This ballet studio in Japan by Y+M Layout Office is topped by a big pointed roof with curving eaves and is lifted over the ground by a small cement-rendered podium .
Kobe-based Y+M Design Office created the ballet college for a residence-sized plot in a residential neighbourhood of Tokushima, a city located across the water from the firm’s studio on Japan’s Shikoku island.
A glazed dance studio is situated on the upper floor, crowned by the irregularly shaped pitched roof, while a smaller ground floor containing modifying rooms, showers and offices is hidden beneath the overhang of the degree above.
From a distance this cement-rendered reduce storey is barely visible, making the upper floor appear unsupported.
“We experimented with to make the ballet school approachable,” stated the architects. “The design and style fits with the surrounding residential location and assures enough height in the studio to be able to practice ballet.”
The school’s entrance and parking spaces are sheltered by both the overhanging upper floor and the eaves of the roof, which are slightly curved to emulate hand-drawn lines.
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Y+M Design Workplace buildings are frequently characterised by their distinctive roofs. Among them is a residence positioned close to the ballet college, which is shielded behind pieces of timber hoarding and a family home hidden below a flight of stairs.
Panels of exposed timber and blocks of white paintwork on the ceiling of the ballet studio are reflected in the mirrored walls, exaggerating the irregularities of the roof form.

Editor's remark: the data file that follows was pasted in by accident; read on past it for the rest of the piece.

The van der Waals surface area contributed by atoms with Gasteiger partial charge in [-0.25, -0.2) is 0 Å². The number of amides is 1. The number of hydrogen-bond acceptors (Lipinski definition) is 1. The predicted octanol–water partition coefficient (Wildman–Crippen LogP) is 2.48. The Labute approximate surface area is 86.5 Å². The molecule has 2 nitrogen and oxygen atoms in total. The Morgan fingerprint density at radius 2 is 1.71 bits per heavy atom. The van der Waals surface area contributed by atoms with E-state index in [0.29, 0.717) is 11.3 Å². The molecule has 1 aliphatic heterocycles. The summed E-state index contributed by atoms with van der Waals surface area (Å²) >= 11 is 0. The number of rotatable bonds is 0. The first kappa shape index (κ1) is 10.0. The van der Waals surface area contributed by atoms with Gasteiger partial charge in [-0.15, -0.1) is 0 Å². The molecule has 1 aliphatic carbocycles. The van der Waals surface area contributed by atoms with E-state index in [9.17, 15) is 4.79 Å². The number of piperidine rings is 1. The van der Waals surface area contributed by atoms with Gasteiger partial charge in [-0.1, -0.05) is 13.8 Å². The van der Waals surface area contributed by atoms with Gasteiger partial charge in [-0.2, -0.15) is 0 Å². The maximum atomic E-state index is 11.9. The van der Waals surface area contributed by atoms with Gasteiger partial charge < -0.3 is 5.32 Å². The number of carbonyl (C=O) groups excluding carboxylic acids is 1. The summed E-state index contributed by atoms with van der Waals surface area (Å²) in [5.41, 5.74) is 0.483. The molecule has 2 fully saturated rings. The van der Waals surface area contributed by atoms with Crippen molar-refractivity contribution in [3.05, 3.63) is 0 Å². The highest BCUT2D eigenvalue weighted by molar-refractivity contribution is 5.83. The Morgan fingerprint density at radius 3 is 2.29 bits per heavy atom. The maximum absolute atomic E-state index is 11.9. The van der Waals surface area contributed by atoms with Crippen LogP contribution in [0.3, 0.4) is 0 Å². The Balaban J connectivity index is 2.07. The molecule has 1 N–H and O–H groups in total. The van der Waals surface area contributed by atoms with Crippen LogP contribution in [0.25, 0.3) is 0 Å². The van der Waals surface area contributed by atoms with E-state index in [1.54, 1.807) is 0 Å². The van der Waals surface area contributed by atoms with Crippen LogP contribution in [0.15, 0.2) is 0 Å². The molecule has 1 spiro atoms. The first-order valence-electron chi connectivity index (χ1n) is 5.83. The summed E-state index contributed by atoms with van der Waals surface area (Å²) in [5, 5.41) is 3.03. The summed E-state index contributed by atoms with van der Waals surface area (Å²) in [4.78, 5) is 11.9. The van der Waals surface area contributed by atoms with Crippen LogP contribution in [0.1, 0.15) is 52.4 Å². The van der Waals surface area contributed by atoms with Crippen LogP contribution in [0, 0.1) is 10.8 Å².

Photograph by Y+M Style Office
A extended window in the roof allows heat to escape from the studio, whilst a fan outfitted with a temperature sensor circulates fresh air.
A broad staircase wraps the studio and altering block, allowing students to meander gradually about the developing on their way to dance courses. The shallow steps between the studio and the glazing are also created as a loitering spot for parents to observe classes via picture windows.
“We created the approach from the entrance to the studio to be as long as attainable to create a excellent interface in between ordinary daily life and classic ballet school,” explained the group. “In the course of the strategy, the student can adjust their mind. It can uplift a student’s thoughts.”
A mosaic-like arrangement of glass panels varieties the outer wall of the upper floor, giving views across the neighbourhood to Mount Bizan, a nearby mountain range that is mentioned to seem like a gently arching eyebrow.
“The studio is vivid and ventilated nicely through natural sunshine and wind in every single season,” said the architects. “It truly is a quite opening room that students can see the splendour of Mount Bizan by means of the opening window in the big pointed roof.”
Photography is by Yohei Sasakura unless stated otherwise.
Exploded axonometric diagram Floor strategies Dezeen